"&" / "'" /     ; Used for atoms
                   "*" / "+" /
                   "-" / "/" /
                   "=" / "?" /
                   "^" / "_" /
                   "`" / "{" /
                   "|" / "}" /
                   "~" /
                   UTF8-xtra-char

   utf8-atom     = [CFWS] 1*utf8-atext [CFWS]

   utf8-dot-atom = [CFWS] utf8-dot-atom-text [CFWS]

   utf8-dot-atom-text = 1*utf8-atext *("." 1*utf8-atext)

   [NOTE IN DRAFT: If any header needs to be restricted to disallow
   this, please raise the issue on the mailing list.]
   Note, however, that this does not remove any constraint on the
   character set of protocol elements; for instance, all the allowed
   values for timezone in the Date: headers are still expressed in
   ASCII.

6.3.  Change on addr-spec syntax

   In this specification, internationalized email address will be
   presented in UTF-8.  Thus, all header fields involving <mailbox>es
   may be different from traditional ones.  There might be EAI unaware
   MTAs in the mail routing path.  In that case, MTA may bounce the
   message with reply code 550, or downgrade the non-ASCII contents of
   all header bodies before continuing to send the message.  The
   downgrade process involve with a new ALT-ADDRESS parameter.  When
   downgrade occurs, the ALT-ADDRESS will be used for mail delivery
   instead of the internationalized email address, the detail is
   described in [EAI-downgrading].

   angle-addr     =  [CFWS] "<" utf8-addr-spec [alt-address] ">" [CFWS]

   utf8-addr-spec =  utf8-local-part "@" utf8-domain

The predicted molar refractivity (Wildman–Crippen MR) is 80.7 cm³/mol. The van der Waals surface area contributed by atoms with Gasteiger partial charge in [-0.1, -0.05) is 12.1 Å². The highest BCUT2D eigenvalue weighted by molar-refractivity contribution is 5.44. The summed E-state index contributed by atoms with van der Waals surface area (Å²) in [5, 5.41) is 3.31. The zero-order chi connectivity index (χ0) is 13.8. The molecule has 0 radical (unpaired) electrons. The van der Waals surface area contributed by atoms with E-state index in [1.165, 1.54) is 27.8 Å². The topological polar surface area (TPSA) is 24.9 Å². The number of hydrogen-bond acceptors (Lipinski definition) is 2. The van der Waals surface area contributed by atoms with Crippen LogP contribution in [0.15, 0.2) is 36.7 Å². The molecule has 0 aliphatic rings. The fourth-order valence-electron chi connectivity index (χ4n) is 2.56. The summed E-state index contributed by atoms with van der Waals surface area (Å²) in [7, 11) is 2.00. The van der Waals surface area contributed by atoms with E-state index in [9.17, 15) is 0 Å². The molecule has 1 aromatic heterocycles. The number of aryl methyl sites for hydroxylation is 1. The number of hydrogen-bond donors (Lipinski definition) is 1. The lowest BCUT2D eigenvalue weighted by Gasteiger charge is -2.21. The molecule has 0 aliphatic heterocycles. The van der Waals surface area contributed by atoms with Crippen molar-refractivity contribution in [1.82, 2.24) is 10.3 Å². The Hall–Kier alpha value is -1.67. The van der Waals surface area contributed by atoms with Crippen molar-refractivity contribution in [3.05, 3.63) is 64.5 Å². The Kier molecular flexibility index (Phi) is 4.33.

utf8-local-part=  utf8-dot-atom / quoted-string / obs-local-part

   utf8-domain    =  utf8-dot-atom / domain-literal / obs-domain

   alt-address    =  "{" [CFWS] addr-spec [CFWS] "}"



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   Below list a few possible <mailbox> representation as example.


      "DISPLAY_NAME" <ASCII@ASCII>
         ; tradition mailbox format

      "DISPLAY_NAME" <non-ASCII@non-ASCII>
         ; EAI but no ALT-ADDRESS parameter provided,
         ; message will bounce if UTF8SMTP extension is not supported

      "DISPLAY_NAME" <non-ASCII@non-ASCII {ASCII@ASCII}>
         ; UTF8SMTP with ALT-ADDRESS parameter provided,
         ; ALT-ADDRESS can be used if downgrade is necessary

6.4.  Trace field syntax

   Internationalized domain names in Received fields must be transmitted
   in punycode form.  "For" fields containing internationalized
   addresses are prohibited, since subsequent downgrading would force
   violating rules in RFC 2821 prohibiting altering existing Received
   fields.  With these two restrictions, there should be no need for